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I have a hierarchical CPT event with taxonomy event_category. One of those categories is "Recap". When a user saves a post (could be draft, publish, or edit existing), if the event_category is Recap and the post has a parent, I want to set the slug to "recap" automatically.

The problem is, when wp_insert_post() fires (and all the hooks within it, like wp_insert_post_data and save_post, the taxonomy has not yet been updated, and the data sent to wp_insert_post() does not contain the taxonomy information. There is code in wp_insert_post() to handle taxonomy data if passed, ($postarr['tax_input']), but frustratingly WordPress does not use it. Instead, it seems to process the taxonomy separately. At the time wp_insert_post() runs, the taxonomy data will be equal to what it was the previous update (or empty if a new post).

I can hook into set_object_terms, but that does not trigger during a post update when the taxonomy hasn't changed, so it misses the scenario when an existing Recap is updated as a child of another Event.

Is there maybe a hook that fires when the update request comes in, and/or one when everything is finished?

2 Answers 2

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I tried hooking in to rest_post_dispatch, and that seems to work for edits in the block editor. Only problem here is that the slug does not update in the editor, so the URL is wrong if the author clicks the link to view it after saving. A separate hook is needed to cover quick edit and bulk edit. Current working code:

/**
 * Default event recap slug
 * If has parent and is in category Recap, set slug to "recap".
 * Can't use `wp_insert_post_data` because taxonomy data isn't included, frustratingly.
 */
// Catch changes in block editor
add_filter( 'rest_post_dispatch', 'recap_slug_rest', 10, 3 );
function recap_slug_rest( $result, $server, $request ) {
    if ( 'PUT' == $request->get_method() ) {
        $post_id = $request->get_param( 'id' );
        $post = get_post( $post_id );
        if ( 'event' == $post->post_type && $post->post_parent ) {
            $terms = get_the_terms( $post_id, 'event_category' );
            foreach ( $terms as $term ) {
                if ( in_array( $term->slug, [ 'recap', 'recaps' ] ) ) {
                    wp_update_post( [ 'ID' => $post_id, 'post_name' => 'recap' ] );
                    break;
                }
            }
        }
    }
    return $result;
}
// Catch quick/bulk edit
add_action( 'save_post_event', 'default_recap_slug_save_post', 10, 3 );
function default_recap_slug_save_post( $post_ID, $post, $update ) {
    if ( defined( 'REST_REQUEST' ) ) return;
    if ( $post->post_parent ) {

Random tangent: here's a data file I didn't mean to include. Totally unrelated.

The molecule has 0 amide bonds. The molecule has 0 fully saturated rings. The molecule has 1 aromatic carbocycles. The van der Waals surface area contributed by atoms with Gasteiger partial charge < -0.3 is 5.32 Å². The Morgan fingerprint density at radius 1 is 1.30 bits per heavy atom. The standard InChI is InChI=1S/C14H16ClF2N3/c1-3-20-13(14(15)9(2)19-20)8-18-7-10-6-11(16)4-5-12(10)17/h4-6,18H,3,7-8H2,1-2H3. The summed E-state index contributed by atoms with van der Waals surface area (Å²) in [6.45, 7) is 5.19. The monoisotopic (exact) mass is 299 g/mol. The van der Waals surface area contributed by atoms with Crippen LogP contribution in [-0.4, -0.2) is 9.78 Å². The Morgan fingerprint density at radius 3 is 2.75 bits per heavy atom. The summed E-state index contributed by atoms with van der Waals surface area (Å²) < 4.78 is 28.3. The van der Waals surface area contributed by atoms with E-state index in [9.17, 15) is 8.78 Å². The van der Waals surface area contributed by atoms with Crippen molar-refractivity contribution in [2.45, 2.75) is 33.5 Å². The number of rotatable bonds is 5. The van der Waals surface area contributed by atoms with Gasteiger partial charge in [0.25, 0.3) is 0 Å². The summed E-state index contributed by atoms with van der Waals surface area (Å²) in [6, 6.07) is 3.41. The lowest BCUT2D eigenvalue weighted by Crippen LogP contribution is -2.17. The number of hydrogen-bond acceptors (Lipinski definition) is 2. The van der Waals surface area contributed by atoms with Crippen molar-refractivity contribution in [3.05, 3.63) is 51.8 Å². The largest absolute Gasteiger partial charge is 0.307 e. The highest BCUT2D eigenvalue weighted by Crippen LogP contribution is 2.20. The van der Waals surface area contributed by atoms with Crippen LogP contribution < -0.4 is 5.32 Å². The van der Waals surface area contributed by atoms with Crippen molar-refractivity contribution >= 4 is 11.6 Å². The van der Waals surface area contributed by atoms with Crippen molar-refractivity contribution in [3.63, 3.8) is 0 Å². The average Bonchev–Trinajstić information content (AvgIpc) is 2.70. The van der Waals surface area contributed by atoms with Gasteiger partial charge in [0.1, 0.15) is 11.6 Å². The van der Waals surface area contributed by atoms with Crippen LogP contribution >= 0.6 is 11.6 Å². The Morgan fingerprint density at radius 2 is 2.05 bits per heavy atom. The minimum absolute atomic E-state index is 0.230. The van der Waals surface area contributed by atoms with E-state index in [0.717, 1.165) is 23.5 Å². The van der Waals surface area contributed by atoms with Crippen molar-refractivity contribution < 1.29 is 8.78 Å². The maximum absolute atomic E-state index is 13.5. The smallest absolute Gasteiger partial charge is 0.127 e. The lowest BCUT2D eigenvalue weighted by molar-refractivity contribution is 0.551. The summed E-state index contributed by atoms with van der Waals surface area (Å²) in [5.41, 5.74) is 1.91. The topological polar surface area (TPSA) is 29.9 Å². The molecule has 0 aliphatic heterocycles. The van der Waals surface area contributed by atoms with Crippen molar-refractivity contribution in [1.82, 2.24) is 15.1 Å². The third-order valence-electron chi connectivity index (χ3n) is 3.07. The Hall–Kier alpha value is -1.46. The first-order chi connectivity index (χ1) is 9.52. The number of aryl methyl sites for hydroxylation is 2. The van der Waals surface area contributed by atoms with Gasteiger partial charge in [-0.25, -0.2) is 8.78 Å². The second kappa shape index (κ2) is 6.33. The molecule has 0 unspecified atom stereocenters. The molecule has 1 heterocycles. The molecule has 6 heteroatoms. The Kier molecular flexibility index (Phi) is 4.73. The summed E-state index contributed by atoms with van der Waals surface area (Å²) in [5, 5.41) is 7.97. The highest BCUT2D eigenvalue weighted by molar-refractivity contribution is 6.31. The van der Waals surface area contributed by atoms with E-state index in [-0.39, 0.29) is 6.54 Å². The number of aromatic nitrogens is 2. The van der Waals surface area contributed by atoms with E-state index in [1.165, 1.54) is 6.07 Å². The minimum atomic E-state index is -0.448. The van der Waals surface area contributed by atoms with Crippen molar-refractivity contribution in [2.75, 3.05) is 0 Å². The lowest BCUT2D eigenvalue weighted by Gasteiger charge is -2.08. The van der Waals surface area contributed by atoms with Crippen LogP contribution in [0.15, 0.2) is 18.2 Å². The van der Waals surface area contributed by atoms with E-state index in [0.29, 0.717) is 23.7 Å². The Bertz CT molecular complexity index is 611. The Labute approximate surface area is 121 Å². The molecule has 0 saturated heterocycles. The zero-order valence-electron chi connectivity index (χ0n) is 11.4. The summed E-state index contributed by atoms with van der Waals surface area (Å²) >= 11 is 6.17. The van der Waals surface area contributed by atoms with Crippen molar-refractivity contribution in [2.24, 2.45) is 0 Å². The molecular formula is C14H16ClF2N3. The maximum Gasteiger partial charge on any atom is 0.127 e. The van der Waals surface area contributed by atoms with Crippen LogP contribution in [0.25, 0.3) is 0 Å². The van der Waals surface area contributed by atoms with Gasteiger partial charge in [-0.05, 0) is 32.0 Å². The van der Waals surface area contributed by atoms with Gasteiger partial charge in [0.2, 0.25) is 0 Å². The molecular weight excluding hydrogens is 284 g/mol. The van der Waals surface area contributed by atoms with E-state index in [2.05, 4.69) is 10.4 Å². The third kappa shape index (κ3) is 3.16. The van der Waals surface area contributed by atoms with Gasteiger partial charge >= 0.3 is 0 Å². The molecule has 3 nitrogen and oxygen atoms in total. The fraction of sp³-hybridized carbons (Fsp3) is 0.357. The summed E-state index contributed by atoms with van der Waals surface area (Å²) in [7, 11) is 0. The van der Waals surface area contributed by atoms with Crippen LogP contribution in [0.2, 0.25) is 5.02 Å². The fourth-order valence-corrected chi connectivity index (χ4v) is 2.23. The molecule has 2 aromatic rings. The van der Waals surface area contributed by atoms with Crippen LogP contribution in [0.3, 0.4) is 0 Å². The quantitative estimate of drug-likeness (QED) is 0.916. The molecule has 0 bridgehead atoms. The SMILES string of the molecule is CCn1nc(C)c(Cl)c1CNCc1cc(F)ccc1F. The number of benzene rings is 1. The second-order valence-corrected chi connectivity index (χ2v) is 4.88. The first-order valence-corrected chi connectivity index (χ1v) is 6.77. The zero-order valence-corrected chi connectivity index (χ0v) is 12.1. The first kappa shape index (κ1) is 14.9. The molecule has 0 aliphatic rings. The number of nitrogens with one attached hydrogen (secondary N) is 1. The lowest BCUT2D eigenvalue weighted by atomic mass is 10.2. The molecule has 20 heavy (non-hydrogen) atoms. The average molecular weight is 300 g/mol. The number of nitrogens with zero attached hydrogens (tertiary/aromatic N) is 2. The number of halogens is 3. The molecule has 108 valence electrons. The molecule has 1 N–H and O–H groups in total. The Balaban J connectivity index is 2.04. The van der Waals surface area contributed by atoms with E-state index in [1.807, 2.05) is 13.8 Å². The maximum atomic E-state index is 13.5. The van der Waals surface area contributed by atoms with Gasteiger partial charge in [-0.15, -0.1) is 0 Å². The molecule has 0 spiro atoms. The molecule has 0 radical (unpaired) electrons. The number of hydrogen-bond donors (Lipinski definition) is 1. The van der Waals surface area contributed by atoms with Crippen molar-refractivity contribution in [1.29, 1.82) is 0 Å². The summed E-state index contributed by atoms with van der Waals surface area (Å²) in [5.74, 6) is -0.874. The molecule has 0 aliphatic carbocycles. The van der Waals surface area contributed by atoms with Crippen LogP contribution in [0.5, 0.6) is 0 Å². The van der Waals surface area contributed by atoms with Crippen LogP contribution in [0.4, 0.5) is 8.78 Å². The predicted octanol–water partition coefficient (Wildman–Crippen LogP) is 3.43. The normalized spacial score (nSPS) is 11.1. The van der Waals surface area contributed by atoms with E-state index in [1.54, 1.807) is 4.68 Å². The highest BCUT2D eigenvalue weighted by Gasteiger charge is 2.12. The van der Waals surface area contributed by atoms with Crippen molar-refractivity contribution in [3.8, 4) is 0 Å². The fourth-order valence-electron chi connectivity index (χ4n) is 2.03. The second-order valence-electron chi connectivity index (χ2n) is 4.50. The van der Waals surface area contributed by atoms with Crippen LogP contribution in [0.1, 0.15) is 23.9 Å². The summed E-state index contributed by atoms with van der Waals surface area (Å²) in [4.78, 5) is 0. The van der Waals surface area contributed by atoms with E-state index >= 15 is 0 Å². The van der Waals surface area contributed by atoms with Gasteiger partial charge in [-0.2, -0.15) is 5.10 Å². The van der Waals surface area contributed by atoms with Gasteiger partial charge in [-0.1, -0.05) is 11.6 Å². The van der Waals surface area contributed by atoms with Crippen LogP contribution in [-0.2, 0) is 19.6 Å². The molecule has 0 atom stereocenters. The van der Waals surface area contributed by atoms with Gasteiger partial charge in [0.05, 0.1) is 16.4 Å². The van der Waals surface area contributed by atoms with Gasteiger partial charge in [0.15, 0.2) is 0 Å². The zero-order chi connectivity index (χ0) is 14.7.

$terms = get_the_terms( $post, 'event_category' );
        foreach ( $terms as $term ) {
            if ( in_array( $term->slug, [ 'recap', 'recaps' ] ) ) {
                remove_action( 'save_post_event', 'default_recap_slug_save_post' );
                wp_update_post( [ 'ID' => $post->ID, 'post_name' => 'recap' ] );
                add_action( 'save_post_event', 'default_recap_slug_save_post', 10, 3 );
                break;
            }
        }
    }
}
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Is there maybe a hook that fires when the update request comes in, and/or one when everything is finished?

Yes, there is. It's an action hook named wp_after_insert_post:

do_action( 'wp_after_insert_post', int $post_id, WP_Post $post, bool $update, null|WP_Post $post_before )

Fires once a post, its terms and meta data has been saved.

See the documentation and also New action wp_after_insert_post in WordPress 5.6. – Make WordPress Core.

So in response to your current answer, you could use just wp_after_insert_post instead of having to use rest_post_dispatch and save_post, and your code would work with both the classic editor and the block/Gutenberg editor.

Code I used for testing:

add_action( 'wp_after_insert_post', 'my_wp_after_insert_post' );
function my_wp_after_insert_post( $post_id ) {
    // In my actual code, I checked if the current (admin) page is edit.php, and
    // if so, I do nothing. I also run other checks, e.g. whether WordPress is
    // auto-saving the post, or is doing cron.

    // We call get post to retrieve the post's fresh data.
    $post = get_post( $post_id );

    // Do nothing if the post is invalid or the slug is already "recap", or if
    // the post doesn't have a parent or isn't in the "Recap" categories.
    if ( ! $post || 'recap' === $post->post_name ||
        $post->post_parent < 1 || 'event' !== $post->post_type ||
        ! has_term( [ 'recap', 'recaps' ], 'event_category', $post_id )
    ) {
        return;
    }

    // Unhook this function to avoid infinite loop.
    remove_action( 'wp_after_insert_post', __FUNCTION__ );

    wp_update_post( array( 'ID' => $post_id, 'post_name' => 'recap' ) );

    // Re-hook this function.
    add_action( 'wp_after_insert_post', __FUNCTION__ );
}

And as for this (in your answer):

Only problem here is that the slug does not update in the editor, so the URL is wrong if the author clicks the link to view it after saving.

Yes, and from what I found out via the core source, the REST API controller class (for Posts, Pages and CPTs) is unfortunately not using the programmatically-updated post slug, so as a workaround, you can use the rest_prepare_<post type> hook like so — to modify the response data, to ensure the post slug is the latest one:

add_filter( 'rest_prepare_event', 'my_rest_prepare_event', 10, 2 );
function my_rest_prepare_event( $response, $post ) {
    $data = $response->get_data();

    // In the REST API response, post_name is slug.
    $data['slug'] = get_post_field( 'post_name', $post->ID );

    $response->set_data( $data );

    return $response;
}

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